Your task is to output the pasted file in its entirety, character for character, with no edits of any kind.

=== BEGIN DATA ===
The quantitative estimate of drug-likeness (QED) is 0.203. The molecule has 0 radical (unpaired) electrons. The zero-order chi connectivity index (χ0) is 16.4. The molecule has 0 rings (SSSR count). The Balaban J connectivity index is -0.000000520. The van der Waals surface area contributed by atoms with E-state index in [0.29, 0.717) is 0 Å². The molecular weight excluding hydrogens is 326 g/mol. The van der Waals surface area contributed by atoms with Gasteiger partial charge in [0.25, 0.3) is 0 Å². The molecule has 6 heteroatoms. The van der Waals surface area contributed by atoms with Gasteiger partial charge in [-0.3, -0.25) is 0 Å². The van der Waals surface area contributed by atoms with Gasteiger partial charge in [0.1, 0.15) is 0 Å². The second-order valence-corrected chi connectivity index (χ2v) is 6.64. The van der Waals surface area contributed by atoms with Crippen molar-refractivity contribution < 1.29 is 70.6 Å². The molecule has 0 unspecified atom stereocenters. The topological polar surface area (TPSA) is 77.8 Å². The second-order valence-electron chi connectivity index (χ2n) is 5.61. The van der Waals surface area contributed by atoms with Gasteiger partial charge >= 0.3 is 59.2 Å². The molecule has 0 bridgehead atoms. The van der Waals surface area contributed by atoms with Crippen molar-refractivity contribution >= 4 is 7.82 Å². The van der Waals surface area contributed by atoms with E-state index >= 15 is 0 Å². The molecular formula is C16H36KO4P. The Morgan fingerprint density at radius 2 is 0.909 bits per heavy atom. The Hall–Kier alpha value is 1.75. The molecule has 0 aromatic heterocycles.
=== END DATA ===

The quantitative estimate of drug-likeness (QED) is 0.203. The molecule has 0 radical (unpaired) electrons. The zero-order chi connectivity index (χ0) is 16.4. The molecule has 0 rings (SSSR count). The Balaban J connectivity index is -0.000000520. The van der Waals surface area contributed by atoms with E-state index in [0.29, 0.717) is 0 Å². The molecular weight excluding hydrogens is 326 g/mol. The van der Waals surface area contributed by atoms with Gasteiger partial charge in [0.25, 0.3) is 0 Å². The molecule has 6 heteroatoms. The van der Waals surface area contributed by atoms with Gasteiger partial charge in [-0.3, -0.25) is 0 Å². The van der Waals surface area contributed by atoms with Gasteiger partial charge in [0.1, 0.15) is 0 Å². The second-order valence-corrected chi connectivity index (χ2v) is 6.64. The van der Waals surface area contributed by atoms with Crippen molar-refractivity contribution < 1.29 is 70.6 Å². The molecule has 0 unspecified atom stereocenters. The topological polar surface area (TPSA) is 77.8 Å². The second-order valence-electron chi connectivity index (χ2n) is 5.61. The van der Waals surface area contributed by atoms with Gasteiger partial charge >= 0.3 is 59.2 Å². The molecule has 0 bridgehead atoms. The van der Waals surface area contributed by atoms with Crippen molar-refractivity contribution >= 4 is 7.82 Å². The van der Waals surface area contributed by atoms with E-state index >= 15 is 0 Å². The molecular formula is C16H36KO4P. The Morgan fingerprint density at radius 2 is 0.909 bits per heavy atom. The Hall–Kier alpha value is 1.75. The molecule has 0 aromatic heterocycles.